Ludwig Maximilian University of Munich is a public research university located in Munich, Germany. The University of Munich is Germany's sixth-oldest university in continuous operation. Established in Ingolstadt in 1472 by Duke Ludwig IX of Bavaria-Landshut, the university was moved in 1800 to Landshut by King Maximilian I of Bavaria when Ingolstadt was threatened by the French, before being relocated to its present-day location in Munich in 1826 by King Ludwig I of Bavaria. In 1802, the university was named Ludwig-Maximilians-Universität by King Maximilian I of Bavaria in his as well as the university's original founder's honour; the University of Munich has since the 19th century, been considered as one of Germany's as well as one of Europe's most prestigious universities. Among these were Wilhelm Röntgen, Max Planck, Werner Heisenberg, Otto Hahn and Thomas Mann. Pope Benedict XVI was a student and professor at the university; the LMU has been conferred the title of "elite university" under the German Universities Excellence Initiative.
LMU is the second-largest university in Germany in terms of student population. Of these, 8,671 were freshmen while international students totalled 7,812 or 15% of the student population; as for operating budget, the university records in 2015 a total of 660.0 million euros in funding without the university hospital. The University was founded with papal approval in 1472 as the University of Ingolstadt, with faculties of philosophy, medicine and theology, its first rector was Christopher Mendel of Steinfels, who became bishop of Chiemsee. In the period of German humanism, the university's academics included names such as Conrad Celtes and Petrus Apianus; the theologian Johann Eck taught at the university. From 1549 to 1773, the university was influenced by the Jesuits and became one of the centres of the Counter-Reformation; the Jesuit Petrus Canisius served as rector of the university. At the end of the 18th century, the university was influenced by the Enlightenment, which led to a stronger emphasis on natural science.
In 1800, the Prince-Elector Maximilian IV Joseph moved the university to Landshut, due to French aggression that threatened Ingolstadt during the Napoleonic Wars. In 1802, the university was renamed the Ludwig Maximilian University in honour of its two founders, Louis IX, Duke of Bavaria and Maximilian I, Elector of Bavaria; the Minister of Education, Maximilian von Montgelas, initiated a number of reforms that sought to modernize the rather conservative and Jesuit-influenced university. In 1826, it was moved to the capital of the Kingdom of Bavaria; the university was situated in the Old Academy until a new building in the Ludwigstraße was completed. The locals were somewhat critical of the number of Protestant professors Maximilian and Ludwig I invited to Munich, they were dubbed the "Nordlichter" and physician Johann Nepomuk von Ringseis was quite angry about them. In the second half of the 19th century, the university rose to great prominence in the European scientific community, attracting many of the world's leading scientists.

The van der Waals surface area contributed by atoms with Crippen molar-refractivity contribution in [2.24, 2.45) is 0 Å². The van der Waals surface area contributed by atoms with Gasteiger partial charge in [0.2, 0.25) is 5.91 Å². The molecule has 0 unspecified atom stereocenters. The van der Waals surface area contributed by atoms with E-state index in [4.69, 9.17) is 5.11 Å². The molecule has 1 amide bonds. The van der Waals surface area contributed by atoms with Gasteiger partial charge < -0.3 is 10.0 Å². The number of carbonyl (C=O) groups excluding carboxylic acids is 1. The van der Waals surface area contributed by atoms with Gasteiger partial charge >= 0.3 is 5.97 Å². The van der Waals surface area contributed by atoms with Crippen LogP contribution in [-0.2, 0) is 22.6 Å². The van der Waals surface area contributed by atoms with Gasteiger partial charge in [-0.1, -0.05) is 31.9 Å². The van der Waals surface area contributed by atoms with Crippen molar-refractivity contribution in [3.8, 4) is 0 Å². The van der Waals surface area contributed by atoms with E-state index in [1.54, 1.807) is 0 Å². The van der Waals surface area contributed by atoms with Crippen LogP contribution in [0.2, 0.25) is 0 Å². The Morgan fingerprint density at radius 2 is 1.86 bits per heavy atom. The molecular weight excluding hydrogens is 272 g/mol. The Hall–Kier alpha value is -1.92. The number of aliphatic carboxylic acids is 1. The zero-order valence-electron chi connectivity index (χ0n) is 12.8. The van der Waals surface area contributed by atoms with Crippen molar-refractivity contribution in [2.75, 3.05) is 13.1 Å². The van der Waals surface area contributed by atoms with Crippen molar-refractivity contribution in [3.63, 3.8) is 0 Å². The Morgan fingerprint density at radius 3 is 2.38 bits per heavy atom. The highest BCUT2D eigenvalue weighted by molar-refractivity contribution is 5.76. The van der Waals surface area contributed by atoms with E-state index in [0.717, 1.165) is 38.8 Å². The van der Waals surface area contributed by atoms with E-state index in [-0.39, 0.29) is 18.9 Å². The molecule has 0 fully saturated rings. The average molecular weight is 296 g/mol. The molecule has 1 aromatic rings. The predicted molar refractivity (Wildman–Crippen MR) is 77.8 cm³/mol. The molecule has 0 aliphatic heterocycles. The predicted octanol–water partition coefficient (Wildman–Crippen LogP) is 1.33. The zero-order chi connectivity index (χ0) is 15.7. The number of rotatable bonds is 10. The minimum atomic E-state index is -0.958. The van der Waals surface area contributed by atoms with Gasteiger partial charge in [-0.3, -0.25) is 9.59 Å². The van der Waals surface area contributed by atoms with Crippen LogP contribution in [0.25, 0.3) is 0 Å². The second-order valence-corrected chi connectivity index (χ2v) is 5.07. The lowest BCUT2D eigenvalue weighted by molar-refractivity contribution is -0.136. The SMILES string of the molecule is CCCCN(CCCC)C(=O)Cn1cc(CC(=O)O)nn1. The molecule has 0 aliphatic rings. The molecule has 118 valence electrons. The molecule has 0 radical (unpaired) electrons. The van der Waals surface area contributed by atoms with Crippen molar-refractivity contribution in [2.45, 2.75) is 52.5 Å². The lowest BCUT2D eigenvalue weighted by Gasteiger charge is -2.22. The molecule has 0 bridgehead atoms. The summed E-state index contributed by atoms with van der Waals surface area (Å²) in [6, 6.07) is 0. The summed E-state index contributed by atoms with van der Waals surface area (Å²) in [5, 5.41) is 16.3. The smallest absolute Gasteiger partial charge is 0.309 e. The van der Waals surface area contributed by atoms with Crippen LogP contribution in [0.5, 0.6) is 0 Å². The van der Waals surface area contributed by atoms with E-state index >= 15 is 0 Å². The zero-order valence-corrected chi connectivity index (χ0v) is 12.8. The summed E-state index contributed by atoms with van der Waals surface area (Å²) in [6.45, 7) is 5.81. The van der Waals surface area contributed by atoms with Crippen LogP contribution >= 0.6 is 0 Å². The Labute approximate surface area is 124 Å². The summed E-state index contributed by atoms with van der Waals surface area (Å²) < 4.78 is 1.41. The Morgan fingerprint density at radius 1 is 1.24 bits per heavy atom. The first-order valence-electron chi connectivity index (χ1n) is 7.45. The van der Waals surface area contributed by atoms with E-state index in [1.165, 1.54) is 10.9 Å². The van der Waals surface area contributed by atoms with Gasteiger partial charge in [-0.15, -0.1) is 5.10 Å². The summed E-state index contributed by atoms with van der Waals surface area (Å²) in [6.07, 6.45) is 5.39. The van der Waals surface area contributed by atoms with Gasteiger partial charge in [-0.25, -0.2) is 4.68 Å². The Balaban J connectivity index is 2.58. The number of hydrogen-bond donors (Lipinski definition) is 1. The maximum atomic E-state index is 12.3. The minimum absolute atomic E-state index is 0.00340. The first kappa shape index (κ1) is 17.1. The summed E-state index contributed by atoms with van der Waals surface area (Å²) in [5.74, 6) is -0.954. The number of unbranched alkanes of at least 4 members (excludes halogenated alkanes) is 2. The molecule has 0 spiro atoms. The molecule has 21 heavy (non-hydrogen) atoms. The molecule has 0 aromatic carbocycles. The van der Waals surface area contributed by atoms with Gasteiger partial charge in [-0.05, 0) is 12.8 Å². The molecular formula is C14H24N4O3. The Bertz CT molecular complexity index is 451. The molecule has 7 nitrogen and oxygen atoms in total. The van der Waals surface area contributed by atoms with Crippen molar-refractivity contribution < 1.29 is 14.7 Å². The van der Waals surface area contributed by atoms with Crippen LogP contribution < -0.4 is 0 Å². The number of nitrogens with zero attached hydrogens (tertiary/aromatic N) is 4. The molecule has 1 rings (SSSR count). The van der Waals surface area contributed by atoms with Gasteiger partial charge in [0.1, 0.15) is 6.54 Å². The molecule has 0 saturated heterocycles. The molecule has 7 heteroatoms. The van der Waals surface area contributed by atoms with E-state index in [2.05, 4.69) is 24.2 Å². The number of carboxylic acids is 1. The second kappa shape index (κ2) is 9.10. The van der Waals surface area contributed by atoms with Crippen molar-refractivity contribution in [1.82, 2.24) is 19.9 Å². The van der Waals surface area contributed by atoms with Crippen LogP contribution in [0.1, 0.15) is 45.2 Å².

It was a period of great expansion. From 1903, women were allowed to study at Bavarian universities, by 1918, the female proportion of students at LMU had reached 18%. In 1918, Adele Hartmann became the first woman in Germany to earn the Habilitation, at LMU. During the Weimar Republic, the university continued to be one of the world's leading universities, with professors such as Wilhelm Röntgen, Wilhelm Wien, Richard Willstätter, Arnold Sommerfeld and Ferdinand Sauerbruch. During the Third Reich, academic freedom was curtailed. In 1943 the White Rose group of anti-Nazi students conducted their campaign of opposition to the National Socialists at this university; the university has continued to be one of the leading universities of West Germany during the Cold War and in the post-reunification era. In the late 1960s, the university was the scene of protests by radical students. Today the University of Munich is part of 24 Collaborative Research Centers funded by the German Research Foundation and is host university of 13 of them.
It hosts 12 DFG Research Training Groups and three international doctorate programs as part of the Elite Network of Bavaria. It attracts an additional 120 million euros per year in outside funding and is intensively involved in national and international funding initiatives. LMU Munich has a wide range of degree programs, with 150 subjects available in numerous combinations. 15% of the 45,000 students who attend the university come from abroad. In 2005, Germany’s state and federal governments launched the German Universities Excellence Initiative, a contest among its universities. With a total of 1.9 billion euros, 75 percent of which comes from the federal state, its architects aim to strategically promote top-level research and scholarship. The money is given to more than 30 research universities in Germany; the initiative will fund three project-oriented areas: graduate schools to promote the next generation of scholars, clusters of excellence to promote cutting-edge research and "future concepts" for the project-based expansion of academic excellence at universities as a whole.
In order to